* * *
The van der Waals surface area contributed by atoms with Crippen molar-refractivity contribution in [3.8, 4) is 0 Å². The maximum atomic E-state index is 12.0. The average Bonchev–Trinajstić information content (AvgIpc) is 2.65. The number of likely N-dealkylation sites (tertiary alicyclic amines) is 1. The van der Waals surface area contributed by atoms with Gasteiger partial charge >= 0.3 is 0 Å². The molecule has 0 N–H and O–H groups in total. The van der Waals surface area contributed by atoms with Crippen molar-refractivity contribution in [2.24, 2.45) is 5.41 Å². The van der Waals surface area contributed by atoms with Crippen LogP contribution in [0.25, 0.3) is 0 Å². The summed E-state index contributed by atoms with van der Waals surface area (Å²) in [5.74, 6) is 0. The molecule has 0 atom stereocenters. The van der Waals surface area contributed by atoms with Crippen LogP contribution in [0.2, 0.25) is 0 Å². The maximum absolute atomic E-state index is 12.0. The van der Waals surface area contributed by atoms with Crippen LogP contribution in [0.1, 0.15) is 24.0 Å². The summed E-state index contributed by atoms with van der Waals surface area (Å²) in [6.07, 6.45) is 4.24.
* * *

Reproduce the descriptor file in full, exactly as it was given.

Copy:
The van der Waals surface area contributed by atoms with Crippen molar-refractivity contribution in [3.8, 4) is 0 Å². The maximum atomic E-state index is 12.0. The average Bonchev–Trinajstić information content (AvgIpc) is 2.65. The number of likely N-dealkylation sites (tertiary alicyclic amines) is 1. The van der Waals surface area contributed by atoms with Gasteiger partial charge >= 0.3 is 0 Å². The molecule has 0 N–H and O–H groups in total. The van der Waals surface area contributed by atoms with Crippen molar-refractivity contribution in [2.24, 2.45) is 5.41 Å². The van der Waals surface area contributed by atoms with Crippen LogP contribution in [0.25, 0.3) is 0 Å². The summed E-state index contributed by atoms with van der Waals surface area (Å²) in [5.74, 6) is 0. The molecule has 0 atom stereocenters. The van der Waals surface area contributed by atoms with Crippen LogP contribution in [0.2, 0.25) is 0 Å². The maximum absolute atomic E-state index is 12.0. The van der Waals surface area contributed by atoms with Crippen LogP contribution in [0.1, 0.15) is 24.0 Å². The summed E-state index contributed by atoms with van der Waals surface area (Å²) in [6.07, 6.45) is 4.24.